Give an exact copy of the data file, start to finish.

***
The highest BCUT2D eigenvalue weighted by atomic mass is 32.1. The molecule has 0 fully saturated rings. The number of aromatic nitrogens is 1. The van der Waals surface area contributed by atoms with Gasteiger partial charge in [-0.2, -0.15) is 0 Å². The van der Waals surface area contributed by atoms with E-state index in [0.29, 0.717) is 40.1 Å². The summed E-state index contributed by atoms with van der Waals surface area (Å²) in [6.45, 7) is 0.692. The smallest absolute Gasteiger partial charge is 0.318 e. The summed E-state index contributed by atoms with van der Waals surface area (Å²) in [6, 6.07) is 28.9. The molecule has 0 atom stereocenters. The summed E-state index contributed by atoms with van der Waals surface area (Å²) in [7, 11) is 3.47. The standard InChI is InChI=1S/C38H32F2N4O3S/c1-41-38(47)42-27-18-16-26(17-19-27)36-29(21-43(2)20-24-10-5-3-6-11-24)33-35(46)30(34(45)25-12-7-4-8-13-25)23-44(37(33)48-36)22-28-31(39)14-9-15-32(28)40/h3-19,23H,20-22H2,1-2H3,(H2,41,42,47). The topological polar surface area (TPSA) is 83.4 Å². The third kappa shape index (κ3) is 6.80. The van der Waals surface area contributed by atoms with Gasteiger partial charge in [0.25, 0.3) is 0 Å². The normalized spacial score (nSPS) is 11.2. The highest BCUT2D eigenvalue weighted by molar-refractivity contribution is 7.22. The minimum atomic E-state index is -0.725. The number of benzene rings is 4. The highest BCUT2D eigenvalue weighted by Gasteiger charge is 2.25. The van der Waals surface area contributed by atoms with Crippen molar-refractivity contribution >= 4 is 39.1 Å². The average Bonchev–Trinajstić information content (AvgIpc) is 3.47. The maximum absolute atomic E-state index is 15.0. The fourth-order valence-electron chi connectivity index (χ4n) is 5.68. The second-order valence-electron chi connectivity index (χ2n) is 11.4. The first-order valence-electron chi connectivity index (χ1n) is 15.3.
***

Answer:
The highest BCUT2D eigenvalue weighted by atomic mass is 32.1. The molecule has 0 fully saturated rings. The number of aromatic nitrogens is 1. The van der Waals surface area contributed by atoms with Gasteiger partial charge in [-0.2, -0.15) is 0 Å². The van der Waals surface area contributed by atoms with E-state index in [0.29, 0.717) is 40.1 Å². The summed E-state index contributed by atoms with van der Waals surface area (Å²) in [6.45, 7) is 0.692. The smallest absolute Gasteiger partial charge is 0.318 e. The summed E-state index contributed by atoms with van der Waals surface area (Å²) in [6, 6.07) is 28.9. The molecule has 0 atom stereocenters. The summed E-state index contributed by atoms with van der Waals surface area (Å²) in [7, 11) is 3.47. The standard InChI is InChI=1S/C38H32F2N4O3S/c1-41-38(47)42-27-18-16-26(17-19-27)36-29(21-43(2)20-24-10-5-3-6-11-24)33-35(46)30(34(45)25-12-7-4-8-13-25)23-44(37(33)48-36)22-28-31(39)14-9-15-32(28)40/h3-19,23H,20-22H2,1-2H3,(H2,41,42,47). The topological polar surface area (TPSA) is 83.4 Å². The third kappa shape index (κ3) is 6.80. The van der Waals surface area contributed by atoms with Gasteiger partial charge in [0.25, 0.3) is 0 Å². The normalized spacial score (nSPS) is 11.2. The highest BCUT2D eigenvalue weighted by molar-refractivity contribution is 7.22. The minimum atomic E-state index is -0.725. The number of benzene rings is 4. The highest BCUT2D eigenvalue weighted by Gasteiger charge is 2.25. The van der Waals surface area contributed by atoms with Crippen molar-refractivity contribution >= 4 is 39.1 Å². The average Bonchev–Trinajstić information content (AvgIpc) is 3.47. The maximum absolute atomic E-state index is 15.0. The fourth-order valence-electron chi connectivity index (χ4n) is 5.68. The second-order valence-electron chi connectivity index (χ2n) is 11.4. The first-order valence-electron chi connectivity index (χ1n) is 15.3.